The first thing you need to understand nebulae is that the space between stars and star systems isn’t a vacuum or empty. There’s plenty of nitrogen, hydrogen, and other gases floating around. It just happens to be very disperse, making it seem empty. We call this space the interstellar medium, or ISM.
Nebulae are formed in the interstellar medium, that is the semi-empty space between star systems. There are five types of nebulae and each of them is created through different methods. These are:
- Supernova remnants
- Emmision nebulae
- Reflection nebulae
- Dark nebulae
- Planetary nebulae
Emmission, reflection, and dark nebulae are only different from each other because of the type of light and radiation they emit, but they are created similarly, so they can be grouped together.
Let’s take a look then at each of the methods through which nebula are formed:
Formation of Supernova Remnants
Some of the bigger stars in the universe explode when they reach the final stage of their lifespan due to nuclear fusion or because they are so massive their gravity makes their core collapse.
These violent explosions can destroy entire planets around the star or blast them away to wander through the galaxy. These explosions are called novas or supernovas, depending on their magnitude.
Supernovas leave behind only the core of the star and a bunch of cosmic dust and gases. This type of nebula is simply that. The residues left behind after the death of these gigantic stars.
Supernova remnants are believed to be the major source of cosmic rays in the universe.
The Crab Nebula, located in the direction of the Taurus constellation, is one of the most recognizable nebulae that originated from a supernova. Other nebulae of this type that are visible with a home telescope are SN 1987A, in the Large Magellanic Cloud galaxy, and SN 1572, the nebula left behind by the explosion of B Cassiopeiae, one of the few supernovas so big that were visible from Earth without help from a telescope. As the name suggests, this even occurred in the year 1572.
Formation of Emmision, Reflection, and Dark Nebulae
The second mechanism through which nebulae are formed is much less interesting, but it has an important function in the universe. This type of nebula is formed simply out of clouds of dust and gas that were already located in the interstellar medium. This is material that wasn’t captured by the gravity of any star system and just happened to clump together.
This doesn’t sound too cool, however, given millions and millions of years, all these little blocks of hydrogen, nitrogen, and other matter eventually start colliding with each other. Gravity snowballs the process and over time, and the accumulation of these materials starts forming a star.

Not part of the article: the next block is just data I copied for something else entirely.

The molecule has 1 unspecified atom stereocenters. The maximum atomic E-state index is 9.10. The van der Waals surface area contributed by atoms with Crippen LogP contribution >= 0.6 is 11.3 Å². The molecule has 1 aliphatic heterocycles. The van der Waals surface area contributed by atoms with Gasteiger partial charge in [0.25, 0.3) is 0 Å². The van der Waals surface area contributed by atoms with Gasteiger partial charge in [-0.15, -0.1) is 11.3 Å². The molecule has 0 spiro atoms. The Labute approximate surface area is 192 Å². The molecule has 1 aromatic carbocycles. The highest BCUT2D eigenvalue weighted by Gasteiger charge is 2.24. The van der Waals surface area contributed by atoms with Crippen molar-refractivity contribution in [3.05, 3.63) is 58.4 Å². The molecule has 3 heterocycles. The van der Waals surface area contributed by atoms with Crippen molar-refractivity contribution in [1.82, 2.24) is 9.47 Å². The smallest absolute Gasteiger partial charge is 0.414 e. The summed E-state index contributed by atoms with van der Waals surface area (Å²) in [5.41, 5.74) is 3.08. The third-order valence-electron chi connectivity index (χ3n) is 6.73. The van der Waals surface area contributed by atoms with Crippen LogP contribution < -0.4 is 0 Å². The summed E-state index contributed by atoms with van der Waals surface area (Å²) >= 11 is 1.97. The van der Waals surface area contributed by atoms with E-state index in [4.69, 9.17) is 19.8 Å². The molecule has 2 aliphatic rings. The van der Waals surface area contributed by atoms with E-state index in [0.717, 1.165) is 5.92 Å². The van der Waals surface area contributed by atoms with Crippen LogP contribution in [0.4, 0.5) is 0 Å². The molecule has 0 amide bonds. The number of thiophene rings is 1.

This is why emmission and reflection nebulae are sometimes referred to as “star nurseries”. Because it is common for stars to be created in these types of nebula.
Fun fact. This is also what gives nebulae all those cool-looking colors. It is the stars inside the nebulae the ones that are lighting up the various gas and materials, allowing us to see them with regular telescopes instead of having to use ultraviolet or infrared wavelengths.
Some of the most prominent emmission nebula are the Orion Nebula, in the Orion constellation, the Veil Nebula, located in the Cygnus constellation, and the Lagoon Nebula, in Sagittarius.
Reflection nebulae are harder to see and recognize with a regular telescope.
Some nebulae contain both reflection and emmission components. Such is the case of the Trifid Nebula, located around Sagittarius.
Formation of Planetary Nebulae
The final method that can create a nebulae is very relevant to us.
Certain stars with low mass evolve into red giants in the final stages of their lifespan. When this happens, the star loses its outer layers, leaving clouds of gas around it. In their final stage, the star’s core will increase its temperature, ionizing those clouds and creating the nebula.
The star finally turns into a white dwarf, which is basically just the remaining core of the star.
Why is this relevant to us? well, it turns out our Sun is one of these stars. In several million years, our Solay system will become one of these planetary nebulae.
Planetary nebulae can be made from stars with a similar mass of our Sun and up to 10 Solar masses.
Examples of planetary nebula are the Ring Nebula in the Lyra constellation, the Helix Nebula in Aquarius, and the Butterfly Nebula located in the direction of the Monoceros constellation.
- Nebulae can be classified in three categories depending on their origin
- Supernova remnants form after the explosion of giant stars
- Reflection, emmission, and dark nebulae originate from the gravitational interaction between the gases in the space between stars
- Planetary nebula are created after stars like our Sun reach their final stage